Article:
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European Union Mulling Dramatic Revamp of Energy Taxes

There are a couple of truisms when it comes to taxes, energy and the European Union. Truism #1 is that as long as fossil-based electricity such as coal-fired plants is cheaper than renewables such as solar or wind, the renewable energy sector won't stand a chance for further capital investment, which it desperately needs. Truism #2 is that taxes that hit the middle class are never going to be popular, meaning that any government that tries to impose an energy tax or carbon tax that raises the prices of transportation or heating homes is going to be out of a job pretty quickly. Truism #3 is that in Europe, in spite of startling successes in creating an integrated economy (current problems notwithstanding), tax policy remains incredibly fragmented within the individual member states.

Now, the European Union is mulling a plan that would tackle all three truisms at the same time while addressing energy policy goals. The EU currently imposes 240 billion Euros worth of taxes on energy, but those taxes are haphazard and vary widely by country, resulting in a patchwork of regulations that don't achieve any wider energy goals. Some countries such as Denmark, Sweden and Ireland have imposed a carbon tax, raising the price of electricity for most consumers, but recent attempts to do the same in France have failed in light of strong opposition from the farm sector. The draft EU plan, which was obtained by news agency Reuters, would replace this patchwork with a single unified carbon tax approach across all of Europe. Specifically, it would:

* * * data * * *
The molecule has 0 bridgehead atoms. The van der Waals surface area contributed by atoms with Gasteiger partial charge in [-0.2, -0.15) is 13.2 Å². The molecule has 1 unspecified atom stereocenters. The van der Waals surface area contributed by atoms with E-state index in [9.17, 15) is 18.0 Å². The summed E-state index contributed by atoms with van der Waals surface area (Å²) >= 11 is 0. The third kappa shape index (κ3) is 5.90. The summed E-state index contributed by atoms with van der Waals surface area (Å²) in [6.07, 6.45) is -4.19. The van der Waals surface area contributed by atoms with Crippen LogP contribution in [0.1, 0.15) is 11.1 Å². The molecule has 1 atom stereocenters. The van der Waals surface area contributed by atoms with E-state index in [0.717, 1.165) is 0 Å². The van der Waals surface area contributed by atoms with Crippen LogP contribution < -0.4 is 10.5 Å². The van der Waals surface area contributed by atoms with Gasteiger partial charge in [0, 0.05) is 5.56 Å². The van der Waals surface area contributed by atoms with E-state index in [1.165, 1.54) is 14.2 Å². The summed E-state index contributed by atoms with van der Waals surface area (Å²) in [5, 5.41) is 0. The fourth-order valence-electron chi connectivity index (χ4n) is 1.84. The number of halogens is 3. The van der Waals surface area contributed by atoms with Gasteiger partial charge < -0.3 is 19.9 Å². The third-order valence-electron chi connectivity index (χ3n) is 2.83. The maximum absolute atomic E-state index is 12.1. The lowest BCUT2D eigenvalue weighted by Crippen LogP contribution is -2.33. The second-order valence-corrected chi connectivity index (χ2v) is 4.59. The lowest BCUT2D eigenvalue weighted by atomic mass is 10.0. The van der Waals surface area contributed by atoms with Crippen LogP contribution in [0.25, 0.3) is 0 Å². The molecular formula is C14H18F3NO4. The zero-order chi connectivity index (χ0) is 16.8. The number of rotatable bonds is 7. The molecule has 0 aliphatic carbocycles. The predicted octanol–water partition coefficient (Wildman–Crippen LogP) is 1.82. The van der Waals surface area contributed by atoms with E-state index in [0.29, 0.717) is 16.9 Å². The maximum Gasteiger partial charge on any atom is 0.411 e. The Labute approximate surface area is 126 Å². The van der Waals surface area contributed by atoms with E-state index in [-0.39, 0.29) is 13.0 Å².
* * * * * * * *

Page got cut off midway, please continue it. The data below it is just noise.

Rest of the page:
• Tax all forms of energy, from coal to biodiesel, starting in 2013.
  • Impose a carbon tax, making coal-based electricity more expensive than renewables.
  • Shift taxation away from consumers to energy producers.
  • Significantly reduce carbon emissions within the EU.

The plan is to be unveiled and debated later this month. It's an audacious plan that faces a lot of headwind, but backers believe that it has a chance of success given the current debt crises in all of Europe. The appeal is that the carbon tax will raise billions of revenue for cash-strapped governments without raising income taxes on families and individuals. Of course, the energy producing companies will strongly oppose the plan and argue (probably correctly) that their higher costs will simply be passed on to consumers. Nonetheless, if passed, the plan would for the first time create a taxation structure that favors renewable electricity over coal-fired electricity in a major industrialized economy.

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